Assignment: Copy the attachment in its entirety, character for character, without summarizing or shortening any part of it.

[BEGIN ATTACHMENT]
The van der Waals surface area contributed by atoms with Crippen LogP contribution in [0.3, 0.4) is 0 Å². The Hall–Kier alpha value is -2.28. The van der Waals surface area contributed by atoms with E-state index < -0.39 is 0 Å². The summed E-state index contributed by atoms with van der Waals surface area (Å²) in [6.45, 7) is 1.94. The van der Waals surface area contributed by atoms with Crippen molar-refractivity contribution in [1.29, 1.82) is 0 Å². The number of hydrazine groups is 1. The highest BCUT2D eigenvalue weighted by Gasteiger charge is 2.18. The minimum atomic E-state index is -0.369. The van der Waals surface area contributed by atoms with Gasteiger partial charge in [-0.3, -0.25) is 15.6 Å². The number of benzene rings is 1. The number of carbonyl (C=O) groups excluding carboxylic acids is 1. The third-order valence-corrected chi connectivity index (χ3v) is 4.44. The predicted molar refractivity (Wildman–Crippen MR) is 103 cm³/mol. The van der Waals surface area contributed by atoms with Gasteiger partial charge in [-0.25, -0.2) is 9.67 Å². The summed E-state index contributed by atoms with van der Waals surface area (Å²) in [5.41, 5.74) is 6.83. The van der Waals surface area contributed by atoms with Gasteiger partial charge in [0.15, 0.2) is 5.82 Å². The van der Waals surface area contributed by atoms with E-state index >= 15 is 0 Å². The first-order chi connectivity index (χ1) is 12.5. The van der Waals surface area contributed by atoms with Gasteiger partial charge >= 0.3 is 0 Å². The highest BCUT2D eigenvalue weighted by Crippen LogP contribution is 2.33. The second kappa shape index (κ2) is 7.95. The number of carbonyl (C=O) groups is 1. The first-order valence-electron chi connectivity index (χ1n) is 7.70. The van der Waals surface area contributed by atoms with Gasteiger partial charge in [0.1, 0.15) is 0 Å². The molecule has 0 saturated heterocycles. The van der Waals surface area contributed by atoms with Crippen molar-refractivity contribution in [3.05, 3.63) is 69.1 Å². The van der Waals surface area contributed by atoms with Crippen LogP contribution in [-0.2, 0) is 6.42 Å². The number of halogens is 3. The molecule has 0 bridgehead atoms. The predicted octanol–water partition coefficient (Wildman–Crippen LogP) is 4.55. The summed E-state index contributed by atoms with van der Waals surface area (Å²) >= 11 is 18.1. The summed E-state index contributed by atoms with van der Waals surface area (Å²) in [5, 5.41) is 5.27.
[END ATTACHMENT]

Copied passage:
The van der Waals surface area contributed by atoms with Crippen LogP contribution in [0.3, 0.4) is 0 Å². The Hall–Kier alpha value is -2.28. The van der Waals surface area contributed by atoms with E-state index < -0.39 is 0 Å². The summed E-state index contributed by atoms with van der Waals surface area (Å²) in [6.45, 7) is 1.94. The van der Waals surface area contributed by atoms with Crippen molar-refractivity contribution in [1.29, 1.82) is 0 Å². The number of hydrazine groups is 1. The highest BCUT2D eigenvalue weighted by Gasteiger charge is 2.18. The minimum atomic E-state index is -0.369. The van der Waals surface area contributed by atoms with Gasteiger partial charge in [-0.3, -0.25) is 15.6 Å². The number of benzene rings is 1. The number of carbonyl (C=O) groups excluding carboxylic acids is 1. The third-order valence-corrected chi connectivity index (χ3v) is 4.44. The predicted molar refractivity (Wildman–Crippen MR) is 103 cm³/mol. The van der Waals surface area contributed by atoms with Gasteiger partial charge in [-0.25, -0.2) is 9.67 Å². The summed E-state index contributed by atoms with van der Waals surface area (Å²) in [5.41, 5.74) is 6.83. The van der Waals surface area contributed by atoms with Gasteiger partial charge in [0.15, 0.2) is 5.82 Å². The van der Waals surface area contributed by atoms with E-state index >= 15 is 0 Å². The first-order chi connectivity index (χ1) is 12.5. The van der Waals surface area contributed by atoms with Gasteiger partial charge >= 0.3 is 0 Å². The highest BCUT2D eigenvalue weighted by Crippen LogP contribution is 2.33. The second kappa shape index (κ2) is 7.95. The number of carbonyl (C=O) groups is 1. The first-order valence-electron chi connectivity index (χ1n) is 7.70. The van der Waals surface area contributed by atoms with Gasteiger partial charge in [0.1, 0.15) is 0 Å². The molecule has 0 saturated heterocycles. The van der Waals surface area contributed by atoms with Crippen molar-refractivity contribution in [3.05, 3.63) is 69.1 Å². The van der Waals surface area contributed by atoms with Crippen LogP contribution in [-0.2, 0) is 6.42 Å². The number of halogens is 3. The molecule has 0 bridgehead atoms. The predicted octanol–water partition coefficient (Wildman–Crippen LogP) is 4.55. The summed E-state index contributed by atoms with van der Waals surface area (Å²) >= 11 is 18.1. The summed E-state index contributed by atoms with van der Waals surface area (Å²) in [5, 5.41) is 5.27.